Cakeonomics is a simplified, quick and sometimes fun approach to economics and its connections with everyday life. It uses the metaphor of cake in an effort to make Economics more accessible and attractive, so that more of us can ask better questions about it and be sharper at assessing any answers. We need stronger, more confident knowledge to better analyse and help address the problems of our times, which are also likely to be the problems of our children and theirs.

Your piece of cake depends on various factors. Two crucial factors are the size of your slice and the size of the cake from which your slice comes.

Here’s some data and information about the global economic cake:

The richest 1 per cent increased its income by 60 per cent in the last 20 years (1992-2012) with the financial crisis accelerating rather than slowing the process.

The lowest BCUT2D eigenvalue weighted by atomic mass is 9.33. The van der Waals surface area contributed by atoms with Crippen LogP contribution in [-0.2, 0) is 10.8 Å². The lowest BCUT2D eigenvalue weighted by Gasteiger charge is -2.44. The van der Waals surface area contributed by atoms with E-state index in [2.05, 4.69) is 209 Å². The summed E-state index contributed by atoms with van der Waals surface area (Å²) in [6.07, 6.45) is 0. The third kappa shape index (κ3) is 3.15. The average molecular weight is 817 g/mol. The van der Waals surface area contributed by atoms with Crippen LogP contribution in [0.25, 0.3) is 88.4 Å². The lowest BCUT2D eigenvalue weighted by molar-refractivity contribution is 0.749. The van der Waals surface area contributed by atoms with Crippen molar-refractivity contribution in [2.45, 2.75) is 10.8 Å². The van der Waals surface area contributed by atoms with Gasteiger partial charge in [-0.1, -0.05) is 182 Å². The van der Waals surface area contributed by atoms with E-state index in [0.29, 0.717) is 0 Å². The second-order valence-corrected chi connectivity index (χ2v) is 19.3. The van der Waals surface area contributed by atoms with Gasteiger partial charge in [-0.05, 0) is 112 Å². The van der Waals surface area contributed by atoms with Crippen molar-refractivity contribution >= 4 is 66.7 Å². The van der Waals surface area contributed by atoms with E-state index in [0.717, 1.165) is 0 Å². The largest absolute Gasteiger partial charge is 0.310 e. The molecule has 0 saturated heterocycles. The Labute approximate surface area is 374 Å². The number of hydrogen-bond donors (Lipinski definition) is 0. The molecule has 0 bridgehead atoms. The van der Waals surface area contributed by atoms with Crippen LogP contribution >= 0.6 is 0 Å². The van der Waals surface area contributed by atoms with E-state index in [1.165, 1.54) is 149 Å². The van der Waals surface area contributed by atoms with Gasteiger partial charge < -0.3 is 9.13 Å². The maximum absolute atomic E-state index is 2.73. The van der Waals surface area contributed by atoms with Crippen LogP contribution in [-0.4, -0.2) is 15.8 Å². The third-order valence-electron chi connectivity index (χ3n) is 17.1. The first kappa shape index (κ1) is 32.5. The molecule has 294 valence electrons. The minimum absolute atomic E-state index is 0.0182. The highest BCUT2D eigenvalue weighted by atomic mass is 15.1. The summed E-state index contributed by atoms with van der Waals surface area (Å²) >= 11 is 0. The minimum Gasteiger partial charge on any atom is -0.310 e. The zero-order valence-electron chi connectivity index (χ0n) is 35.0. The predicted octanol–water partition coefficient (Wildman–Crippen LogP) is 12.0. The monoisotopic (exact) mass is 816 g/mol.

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Liberal Democrats for Free Trade

Vince Cable at Social Liberal Forum conference 19th July 2014 - photo by Paul Walter

In my view, trade benefits all countries. It spreads technology and good practice; it stimulates competition and rejuvenates economies.

Vince Cable, less than six months after being appointed Business Secretary, said that back in 2010 as he welcomed the EU-South Korea trade agreement.

Liberal Democrats should loud and proud make the case for Free Trade.

It ought to be inconceivable that we have to have this argument again.

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LibLink: Vince Cable makes the case for TTIP and free trade